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Holman v. Christina School District

Superior Court of Delaware, New Castle

November 20, 2013

SHREE HOLMAN parent and natural guardian/next friend to DAVANTE FERNANDEZ, a minor, DAVANTE FERNANDEZ, individually, Plaintiffs,

Submitted: November 4, 2013.

David J. Lyons, Esquire, THE LYONS LAW FIRM, attorney for Plaintiffs.

Mary E. Sherlock, Esquire, of WEBER, GALLAGHER, SIMPSON, STAPLETON, FIRES & NEWBY, LLP, attorney for Defendants.

Honorable Andrea L. Rocanelli J.

On January 29, 2010, a group of students who were members of the Christina High School wrestling team gathered in the school gym. It is undisputed that the student-athletes were not supervised and that they were not engaged in an organized school activity. Davante Fernandez was injured in the school gym while playing a wrestling game with other student-athletes.

Plaintiffs claim that Defendants, the school district and a number of school officials and/or coaches, are responsible for Fernandez's injury. Defendants contend that the Tort Claims Act bars any liability under the circumstances presented here. Defendants have filed a motion for summary judgment.

Summary judgment may be granted only where the moving party can "show that there is no genuine issue as to any material fact and that the moving party is entitled to a judgment as a matter of law."[1] The moving party bears the initial burden of proof, and once that is met, the burden shifts to the non-moving party to show that a material issue of fact exists.[2] In connection with a motion for summary judgment, the Court must view the facts "in the light most favorable to the non-moving party."[3]

According to Plaintiffs, the record evidence establishes that Defendant Mark Osman, the wrestling coach, saw the student-athletes engaged in horse-play in the gym. It is disputed what steps Coach Osman took when he saw the student-athletes in the gym. Fernandez was injured after Coach Osman left the school.

For the purpose of considering the issues presented in the motion for summary judgment, the Court must address whether Coach Osman had any discretion or whether he was required to act. For example, did Coach Osman have an affirmative obligation to instruct the student-athletes to cease their unsupervised play in the gym and require that they leave school premises? Or did Coach Osman have discretion regarding his interaction with the unsupervised student-athletes?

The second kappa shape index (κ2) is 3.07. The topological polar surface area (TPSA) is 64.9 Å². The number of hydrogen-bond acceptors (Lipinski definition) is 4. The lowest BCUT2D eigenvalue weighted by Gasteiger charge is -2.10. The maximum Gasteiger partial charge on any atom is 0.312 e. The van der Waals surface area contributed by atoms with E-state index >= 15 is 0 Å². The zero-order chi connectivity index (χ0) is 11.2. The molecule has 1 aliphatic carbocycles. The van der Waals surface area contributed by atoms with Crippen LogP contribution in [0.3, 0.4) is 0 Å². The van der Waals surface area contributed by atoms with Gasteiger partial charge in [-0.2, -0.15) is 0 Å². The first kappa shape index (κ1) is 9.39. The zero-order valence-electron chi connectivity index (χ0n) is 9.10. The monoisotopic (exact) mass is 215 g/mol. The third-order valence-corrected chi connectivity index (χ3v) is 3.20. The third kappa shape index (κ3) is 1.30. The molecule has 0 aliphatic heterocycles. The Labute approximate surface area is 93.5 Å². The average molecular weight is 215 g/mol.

This distinction is critical to whether Defendants have immunity under the Tort Claims Act.[4] Defendants, here the moving party, have the burden to demonstrate that, even considering the evidence in the light most favorable to Plaintiffs, here the non-moving party, Defendants are entitled to judgment as a matter of law.

The Tort Claims Act governs this dispute.[5] No liability can be established or damages awarded where the following elements are present:

(1) The act or omission complained of arose out of and in connection with the performance of an official duty requiring a determination of policy, the interpretation or enforcement of statutes, rules or regulations, the granting or withholding of publicly created or regulated entitlement or privilege or any other official duty involving the exercise of discretion on the part of the public officer, employee or member, or anyone over whom the public officer, employee or member shall have supervisory authority;
(2) The act or omission complained of was done in good faith and in the belief that the public interest would best be served thereby; and
(3)The act or omission complained of was done without gross or wanton negligence.[6]

There is a legal dispute whether Coach Osman was engaged in a ministerial act or a discretionary act. According to Plaintiffs, Coach Osman had no discretion. Rather, he was required to exercise due care to provide for the safety of students. Specifically, Coach Osman should have instructed the student-athletes to leave the gym and to supervise them in following his instructions. However, Defendants claim that Coach Osman was exercising discretion in connection with his interaction with the otherwise unsupervised student-athletes, which grants immunity under the Tort Claims Act as long as he acted in good faith and was not grossly or wantonly negligent.